About seven years ago, a 20-year-old college student, Hoda Muthana, left her home in the Birmingham area and traveled to the Middle East, where she joined the Islamic State terror group. She took up the mantle of terror, posting messages online promoting violence and advocating death to Americans. She met a man in the terror organization and had a child. And when the group started to fall apart, she surrendered to U.S.-backed Syrian forces.
She has been trying unsuccessfully to return to the U.S. ever since. This week, what may well have been her last hope evaporated; the U.S. Supreme Court refused to hear her appeal, declining the case without comment.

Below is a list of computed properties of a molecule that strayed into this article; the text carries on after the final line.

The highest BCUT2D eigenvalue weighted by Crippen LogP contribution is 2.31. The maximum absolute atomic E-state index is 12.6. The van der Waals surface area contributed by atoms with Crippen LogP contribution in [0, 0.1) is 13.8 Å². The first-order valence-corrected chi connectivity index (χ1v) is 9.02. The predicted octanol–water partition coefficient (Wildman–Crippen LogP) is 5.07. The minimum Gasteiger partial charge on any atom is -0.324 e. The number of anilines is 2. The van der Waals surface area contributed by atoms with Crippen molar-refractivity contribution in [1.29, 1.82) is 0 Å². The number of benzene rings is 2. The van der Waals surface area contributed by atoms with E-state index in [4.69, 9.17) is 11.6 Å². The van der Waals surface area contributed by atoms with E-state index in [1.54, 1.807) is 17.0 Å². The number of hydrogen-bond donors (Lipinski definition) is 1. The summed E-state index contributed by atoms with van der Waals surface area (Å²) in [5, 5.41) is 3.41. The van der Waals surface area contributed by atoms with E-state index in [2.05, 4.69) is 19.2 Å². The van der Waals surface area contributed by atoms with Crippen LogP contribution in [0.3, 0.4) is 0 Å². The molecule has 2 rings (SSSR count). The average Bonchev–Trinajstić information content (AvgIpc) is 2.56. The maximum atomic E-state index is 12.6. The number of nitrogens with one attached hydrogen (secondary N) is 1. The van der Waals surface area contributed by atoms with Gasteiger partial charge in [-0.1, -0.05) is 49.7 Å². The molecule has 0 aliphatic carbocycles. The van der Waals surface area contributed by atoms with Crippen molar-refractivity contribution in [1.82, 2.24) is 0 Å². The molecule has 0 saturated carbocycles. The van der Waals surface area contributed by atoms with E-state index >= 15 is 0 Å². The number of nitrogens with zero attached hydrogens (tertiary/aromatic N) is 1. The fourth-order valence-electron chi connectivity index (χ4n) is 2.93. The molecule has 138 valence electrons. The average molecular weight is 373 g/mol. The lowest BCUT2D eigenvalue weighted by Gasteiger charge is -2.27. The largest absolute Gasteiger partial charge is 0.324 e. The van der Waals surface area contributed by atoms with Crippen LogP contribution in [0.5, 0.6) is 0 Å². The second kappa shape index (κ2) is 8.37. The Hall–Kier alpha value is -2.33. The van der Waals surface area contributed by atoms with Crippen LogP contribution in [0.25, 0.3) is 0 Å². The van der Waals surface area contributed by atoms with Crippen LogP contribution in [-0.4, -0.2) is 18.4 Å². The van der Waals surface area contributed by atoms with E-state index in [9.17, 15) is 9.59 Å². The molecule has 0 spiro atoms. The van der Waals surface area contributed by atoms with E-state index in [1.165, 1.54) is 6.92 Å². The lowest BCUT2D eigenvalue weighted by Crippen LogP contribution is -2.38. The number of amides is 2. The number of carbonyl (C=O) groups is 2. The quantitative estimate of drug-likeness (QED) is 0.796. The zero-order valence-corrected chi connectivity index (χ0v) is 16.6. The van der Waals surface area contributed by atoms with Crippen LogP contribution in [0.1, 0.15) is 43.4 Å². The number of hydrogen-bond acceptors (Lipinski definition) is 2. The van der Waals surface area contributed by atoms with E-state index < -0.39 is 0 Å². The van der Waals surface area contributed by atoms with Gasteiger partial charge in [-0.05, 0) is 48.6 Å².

That’s an appropriate response. After she joined the terrorists, the U.S. government determined that Muthana, who was born in the United States while her father was a diplomat, was not a citizen, as the children of foreign diplomats cannot receive birthright citizenship.
While it’s not unreasonable to be empathetic to her plight as a woman without a country, she did denounce the nation she now refers to as “home,” joined terrorists actively fighting U.S. forces and advocated death to Americans.
In light of those circumstances, her plea to return is an unthinkable request.